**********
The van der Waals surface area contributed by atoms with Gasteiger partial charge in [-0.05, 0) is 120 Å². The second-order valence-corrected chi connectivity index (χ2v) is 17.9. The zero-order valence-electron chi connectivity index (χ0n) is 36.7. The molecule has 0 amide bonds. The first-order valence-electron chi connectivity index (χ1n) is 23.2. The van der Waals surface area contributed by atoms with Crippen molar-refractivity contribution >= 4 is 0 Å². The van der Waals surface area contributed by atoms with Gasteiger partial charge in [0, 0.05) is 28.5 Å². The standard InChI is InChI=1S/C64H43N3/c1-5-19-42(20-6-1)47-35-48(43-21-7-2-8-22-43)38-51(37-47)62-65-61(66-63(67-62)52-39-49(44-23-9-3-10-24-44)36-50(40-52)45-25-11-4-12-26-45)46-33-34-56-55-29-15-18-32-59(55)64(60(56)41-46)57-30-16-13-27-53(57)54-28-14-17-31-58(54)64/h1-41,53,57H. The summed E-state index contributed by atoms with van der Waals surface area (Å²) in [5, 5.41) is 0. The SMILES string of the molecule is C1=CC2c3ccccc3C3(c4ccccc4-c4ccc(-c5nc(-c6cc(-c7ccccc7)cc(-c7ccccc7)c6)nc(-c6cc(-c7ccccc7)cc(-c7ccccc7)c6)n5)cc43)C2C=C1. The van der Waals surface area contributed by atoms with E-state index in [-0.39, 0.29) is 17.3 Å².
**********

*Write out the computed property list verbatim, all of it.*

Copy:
The van der Waals surface area contributed by atoms with Gasteiger partial charge in [-0.05, 0) is 120 Å². The second-order valence-corrected chi connectivity index (χ2v) is 17.9. The zero-order valence-electron chi connectivity index (χ0n) is 36.7. The molecule has 0 amide bonds. The first-order valence-electron chi connectivity index (χ1n) is 23.2. The van der Waals surface area contributed by atoms with Crippen molar-refractivity contribution >= 4 is 0 Å². The van der Waals surface area contributed by atoms with Gasteiger partial charge in [0, 0.05) is 28.5 Å². The standard InChI is InChI=1S/C64H43N3/c1-5-19-42(20-6-1)47-35-48(43-21-7-2-8-22-43)38-51(37-47)62-65-61(66-63(67-62)52-39-49(44-23-9-3-10-24-44)36-50(40-52)45-25-11-4-12-26-45)46-33-34-56-55-29-15-18-32-59(55)64(60(56)41-46)57-30-16-13-27-53(57)54-28-14-17-31-58(54)64/h1-41,53,57H. The summed E-state index contributed by atoms with van der Waals surface area (Å²) in [5, 5.41) is 0. The SMILES string of the molecule is C1=CC2c3ccccc3C3(c4ccccc4-c4ccc(-c5nc(-c6cc(-c7ccccc7)cc(-c7ccccc7)c6)nc(-c6cc(-c7ccccc7)cc(-c7ccccc7)c6)n5)cc43)C2C=C1. The van der Waals surface area contributed by atoms with E-state index in [-0.39, 0.29) is 17.3 Å².